The Angels Rush in Where Countries Fear to Tread

Rajesh-Trichur-Venkiteswaran

Human-made and natural calamities devastate communities and countries alike. During the crisis, the governments, especially of poorer countries are short of manpower and funding and cannot single-handedly deal with the situation. That is when international organizations become a blessing.

Writer

It not only does immediate rescue and relief efforts but also provide a string of medical services, even extending the services to long-term rehabilitation and renewal. Currently, International organizations across the world are supporting and caring the humanity like never before.

The destructive armed conflict led by the Saudi-led coalition on one side and Houthi-Saleh led forces on the other had crippled the Yemenis economy leading to the world’s largest humanitarian crisis. It had pushed millions of citizens to vicious poverty and infectious diseases. The problems are further compounded by the restrictions on imports by the Saudi-led coalition, making the fuel, goods, and services scarce. This had a direct impact on hospitals and mobile medical services, impeding the already moribund health sector.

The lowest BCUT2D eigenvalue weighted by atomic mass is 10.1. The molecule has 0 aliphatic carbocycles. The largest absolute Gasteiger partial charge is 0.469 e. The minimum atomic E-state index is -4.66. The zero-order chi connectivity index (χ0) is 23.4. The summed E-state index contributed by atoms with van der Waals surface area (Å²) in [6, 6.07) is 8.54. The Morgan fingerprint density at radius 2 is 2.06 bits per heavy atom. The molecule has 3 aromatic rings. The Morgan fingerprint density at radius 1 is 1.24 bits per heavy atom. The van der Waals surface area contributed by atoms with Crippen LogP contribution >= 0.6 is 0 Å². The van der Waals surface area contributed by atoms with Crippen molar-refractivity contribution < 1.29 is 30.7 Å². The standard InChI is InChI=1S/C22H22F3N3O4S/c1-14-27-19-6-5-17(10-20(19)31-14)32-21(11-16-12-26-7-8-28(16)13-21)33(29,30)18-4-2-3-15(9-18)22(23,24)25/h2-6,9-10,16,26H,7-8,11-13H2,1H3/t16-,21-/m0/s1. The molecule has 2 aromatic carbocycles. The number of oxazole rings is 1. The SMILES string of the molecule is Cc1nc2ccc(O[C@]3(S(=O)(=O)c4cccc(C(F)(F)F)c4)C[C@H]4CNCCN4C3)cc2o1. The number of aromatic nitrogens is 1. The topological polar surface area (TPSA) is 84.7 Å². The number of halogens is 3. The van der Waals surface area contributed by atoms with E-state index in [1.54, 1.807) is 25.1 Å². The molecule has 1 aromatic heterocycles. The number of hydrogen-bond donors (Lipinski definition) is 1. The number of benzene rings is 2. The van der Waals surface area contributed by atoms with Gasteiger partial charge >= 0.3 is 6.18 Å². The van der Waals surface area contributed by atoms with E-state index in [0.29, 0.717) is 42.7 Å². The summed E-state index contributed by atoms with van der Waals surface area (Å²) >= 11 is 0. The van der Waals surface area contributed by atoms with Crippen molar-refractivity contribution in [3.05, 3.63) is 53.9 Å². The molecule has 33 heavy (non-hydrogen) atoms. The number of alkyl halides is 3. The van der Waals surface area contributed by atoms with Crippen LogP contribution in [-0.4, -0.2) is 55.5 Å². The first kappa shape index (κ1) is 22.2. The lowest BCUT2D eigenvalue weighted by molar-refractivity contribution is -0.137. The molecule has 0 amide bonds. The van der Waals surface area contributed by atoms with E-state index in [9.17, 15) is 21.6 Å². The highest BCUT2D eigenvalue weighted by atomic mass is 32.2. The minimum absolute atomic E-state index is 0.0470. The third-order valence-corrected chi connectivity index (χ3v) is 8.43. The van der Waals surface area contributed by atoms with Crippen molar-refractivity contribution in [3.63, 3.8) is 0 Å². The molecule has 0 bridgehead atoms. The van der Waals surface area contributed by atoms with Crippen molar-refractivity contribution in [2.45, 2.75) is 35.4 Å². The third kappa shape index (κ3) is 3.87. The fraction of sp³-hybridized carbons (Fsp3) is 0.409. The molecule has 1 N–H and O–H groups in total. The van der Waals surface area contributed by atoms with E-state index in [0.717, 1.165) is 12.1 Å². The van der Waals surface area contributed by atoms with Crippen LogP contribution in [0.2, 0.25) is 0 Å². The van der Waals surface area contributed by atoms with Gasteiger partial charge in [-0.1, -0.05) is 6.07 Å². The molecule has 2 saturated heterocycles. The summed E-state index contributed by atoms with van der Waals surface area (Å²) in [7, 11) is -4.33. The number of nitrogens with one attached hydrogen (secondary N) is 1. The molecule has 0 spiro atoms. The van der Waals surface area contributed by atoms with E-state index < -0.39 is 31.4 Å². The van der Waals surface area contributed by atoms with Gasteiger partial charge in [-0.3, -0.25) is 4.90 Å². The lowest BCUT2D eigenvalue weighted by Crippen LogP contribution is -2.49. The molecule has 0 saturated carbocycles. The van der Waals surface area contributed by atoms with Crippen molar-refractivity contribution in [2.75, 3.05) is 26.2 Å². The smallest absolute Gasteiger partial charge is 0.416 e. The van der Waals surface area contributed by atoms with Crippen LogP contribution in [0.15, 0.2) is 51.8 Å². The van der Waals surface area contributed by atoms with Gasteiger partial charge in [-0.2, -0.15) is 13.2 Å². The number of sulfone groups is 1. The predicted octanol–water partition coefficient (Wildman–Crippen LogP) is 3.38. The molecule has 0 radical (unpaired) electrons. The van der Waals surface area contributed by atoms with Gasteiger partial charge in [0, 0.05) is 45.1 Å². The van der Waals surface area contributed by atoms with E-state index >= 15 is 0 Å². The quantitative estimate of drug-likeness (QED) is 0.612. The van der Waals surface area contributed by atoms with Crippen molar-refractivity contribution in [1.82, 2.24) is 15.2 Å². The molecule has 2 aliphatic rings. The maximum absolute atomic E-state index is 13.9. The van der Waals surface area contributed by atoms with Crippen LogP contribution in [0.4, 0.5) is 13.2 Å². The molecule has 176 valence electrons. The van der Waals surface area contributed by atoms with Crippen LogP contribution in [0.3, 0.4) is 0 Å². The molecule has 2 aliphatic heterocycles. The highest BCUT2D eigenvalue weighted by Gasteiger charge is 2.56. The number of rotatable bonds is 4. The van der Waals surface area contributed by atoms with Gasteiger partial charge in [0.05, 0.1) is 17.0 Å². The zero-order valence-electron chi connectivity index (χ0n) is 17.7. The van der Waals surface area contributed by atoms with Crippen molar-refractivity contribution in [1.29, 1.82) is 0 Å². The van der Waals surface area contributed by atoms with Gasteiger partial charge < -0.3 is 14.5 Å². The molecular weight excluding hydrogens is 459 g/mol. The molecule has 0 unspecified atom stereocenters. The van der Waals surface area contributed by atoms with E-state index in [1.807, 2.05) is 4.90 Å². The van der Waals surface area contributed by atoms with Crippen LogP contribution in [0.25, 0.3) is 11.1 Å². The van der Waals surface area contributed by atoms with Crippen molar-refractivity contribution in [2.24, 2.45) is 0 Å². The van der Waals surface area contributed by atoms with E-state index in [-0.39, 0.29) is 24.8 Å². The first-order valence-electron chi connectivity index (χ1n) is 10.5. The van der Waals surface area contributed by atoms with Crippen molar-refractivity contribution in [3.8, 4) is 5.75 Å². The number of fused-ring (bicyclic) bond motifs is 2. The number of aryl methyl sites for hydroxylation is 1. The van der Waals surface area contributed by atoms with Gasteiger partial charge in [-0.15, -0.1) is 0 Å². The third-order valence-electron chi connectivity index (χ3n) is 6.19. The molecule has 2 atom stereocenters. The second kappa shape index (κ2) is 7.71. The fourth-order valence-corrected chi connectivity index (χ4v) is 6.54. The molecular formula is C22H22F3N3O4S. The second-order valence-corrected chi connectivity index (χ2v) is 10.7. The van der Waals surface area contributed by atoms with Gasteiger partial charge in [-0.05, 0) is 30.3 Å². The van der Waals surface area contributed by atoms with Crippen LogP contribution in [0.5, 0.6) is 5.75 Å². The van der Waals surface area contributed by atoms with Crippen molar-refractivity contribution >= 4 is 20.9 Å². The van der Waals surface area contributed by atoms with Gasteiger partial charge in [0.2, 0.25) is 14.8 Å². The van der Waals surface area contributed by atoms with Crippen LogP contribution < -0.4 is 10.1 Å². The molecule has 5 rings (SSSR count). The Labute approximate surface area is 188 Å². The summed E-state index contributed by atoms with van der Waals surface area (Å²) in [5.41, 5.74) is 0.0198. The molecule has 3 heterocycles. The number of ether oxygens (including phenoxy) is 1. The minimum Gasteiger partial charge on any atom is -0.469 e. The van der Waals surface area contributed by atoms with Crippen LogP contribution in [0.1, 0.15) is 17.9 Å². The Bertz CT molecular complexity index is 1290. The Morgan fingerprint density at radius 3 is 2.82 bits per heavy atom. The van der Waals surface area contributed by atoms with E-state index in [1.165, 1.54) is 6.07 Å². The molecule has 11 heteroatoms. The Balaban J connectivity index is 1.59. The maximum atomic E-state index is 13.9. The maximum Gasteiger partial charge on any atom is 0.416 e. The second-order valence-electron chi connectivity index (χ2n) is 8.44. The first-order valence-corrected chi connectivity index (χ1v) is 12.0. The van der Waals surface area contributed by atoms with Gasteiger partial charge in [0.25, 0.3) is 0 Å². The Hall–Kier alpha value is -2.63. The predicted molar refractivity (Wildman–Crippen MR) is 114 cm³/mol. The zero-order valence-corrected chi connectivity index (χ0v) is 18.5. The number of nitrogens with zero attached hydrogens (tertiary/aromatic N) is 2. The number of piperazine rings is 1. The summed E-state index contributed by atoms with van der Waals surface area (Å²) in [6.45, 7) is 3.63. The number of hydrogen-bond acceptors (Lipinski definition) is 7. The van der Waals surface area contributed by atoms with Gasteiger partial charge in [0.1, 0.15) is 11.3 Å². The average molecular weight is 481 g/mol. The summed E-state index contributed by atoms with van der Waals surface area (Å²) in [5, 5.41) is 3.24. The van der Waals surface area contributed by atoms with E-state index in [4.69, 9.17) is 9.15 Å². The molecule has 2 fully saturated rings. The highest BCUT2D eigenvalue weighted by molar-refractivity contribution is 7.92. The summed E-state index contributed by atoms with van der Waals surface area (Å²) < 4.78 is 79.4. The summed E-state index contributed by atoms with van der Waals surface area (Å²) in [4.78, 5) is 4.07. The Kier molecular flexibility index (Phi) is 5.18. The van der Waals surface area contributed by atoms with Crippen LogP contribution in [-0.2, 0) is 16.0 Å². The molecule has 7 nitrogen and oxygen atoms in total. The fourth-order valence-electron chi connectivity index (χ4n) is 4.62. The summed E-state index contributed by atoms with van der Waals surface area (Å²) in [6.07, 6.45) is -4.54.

Houthi-Saleh forces had put severe restrictions on the aid workers, even kidnapping and brutally killing them while they were supporting the humanitarian operations.

Braving the challenges in crisis-hit Yemen, volunteers from Relief International (RI)[i]supported pregnant women [ii]to have safe delivery by convincing them to access the healthcare facilities built in their rural communities. Without this swift guidance, things would have been different.

Hanan, a ‘Relief International Organization’s midwife says, “We’ve managed to save the lives of a lot of people affected by conflict in these areas.”

Another effort by RI was an audacious attempt to support the flood victims in Somalia[iii]. Rains wreaked havoc and two rivers breached the banks displacing 2, 28,000 people. They ran away with whatever they could salvage from their flooded homes on their backs and donkey carts. Flood waters had seeped into every conceivable space, be it an airport or hospitals or roads, making it impossible for the rescue teams to mobilize let alone support service for the flood victims.

The wells in the vicinity were filled with dirty water leaving the only source of potable water contaminated. The possibility that contaminated water can lead to the onslaught of diseases had pushed the international organizations to expand the line of services offered to include the door-to-door awareness campaigns to prevent communicable diseases.

The World Health Organization [iv](WHO) is providing life-saving health care services for war-ravaged Syria.  WHO is supporting the only functioning blood bank apart from supplying medicines and surgical kits.

With a large number of public health facilities in southern Syria damaged or destroyed, it is more important than ever that WHO and partners are able to step in and provide vital healthcare services to the Syrian people,” said[v] Elizabeth Hoff, the WHO Representative in Syria. “WHO stands ready to support the provision of healthcare and the revitalization of public health care facilities by all means in its power.”